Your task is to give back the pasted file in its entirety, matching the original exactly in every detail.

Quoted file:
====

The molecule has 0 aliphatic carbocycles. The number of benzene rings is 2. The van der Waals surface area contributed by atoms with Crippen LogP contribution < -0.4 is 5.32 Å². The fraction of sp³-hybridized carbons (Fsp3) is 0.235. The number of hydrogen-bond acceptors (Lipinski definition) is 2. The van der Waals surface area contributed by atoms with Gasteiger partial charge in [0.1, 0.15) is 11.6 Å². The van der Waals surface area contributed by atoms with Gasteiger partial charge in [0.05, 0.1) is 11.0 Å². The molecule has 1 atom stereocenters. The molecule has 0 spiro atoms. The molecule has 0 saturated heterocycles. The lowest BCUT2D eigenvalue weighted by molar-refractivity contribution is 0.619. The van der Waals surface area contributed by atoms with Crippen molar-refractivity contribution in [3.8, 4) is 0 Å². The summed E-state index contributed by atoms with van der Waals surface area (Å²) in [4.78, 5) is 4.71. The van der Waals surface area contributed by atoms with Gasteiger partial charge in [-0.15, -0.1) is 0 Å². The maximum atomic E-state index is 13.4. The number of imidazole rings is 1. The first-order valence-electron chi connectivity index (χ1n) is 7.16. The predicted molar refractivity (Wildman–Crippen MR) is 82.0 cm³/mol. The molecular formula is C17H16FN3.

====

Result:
The molecule has 0 aliphatic carbocycles. The number of benzene rings is 2. The van der Waals surface area contributed by atoms with Crippen LogP contribution < -0.4 is 5.32 Å². The fraction of sp³-hybridized carbons (Fsp3) is 0.235. The number of hydrogen-bond acceptors (Lipinski definition) is 2. The van der Waals surface area contributed by atoms with Gasteiger partial charge in [0.1, 0.15) is 11.6 Å². The van der Waals surface area contributed by atoms with Gasteiger partial charge in [0.05, 0.1) is 11.0 Å². The molecule has 1 atom stereocenters. The molecule has 0 spiro atoms. The molecule has 0 saturated heterocycles. The lowest BCUT2D eigenvalue weighted by molar-refractivity contribution is 0.619. The van der Waals surface area contributed by atoms with Crippen molar-refractivity contribution in [3.8, 4) is 0 Å². The summed E-state index contributed by atoms with van der Waals surface area (Å²) in [4.78, 5) is 4.71. The van der Waals surface area contributed by atoms with Gasteiger partial charge in [-0.15, -0.1) is 0 Å². The maximum atomic E-state index is 13.4. The number of imidazole rings is 1. The first-order valence-electron chi connectivity index (χ1n) is 7.16. The predicted molar refractivity (Wildman–Crippen MR) is 82.0 cm³/mol. The molecular formula is C17H16FN3.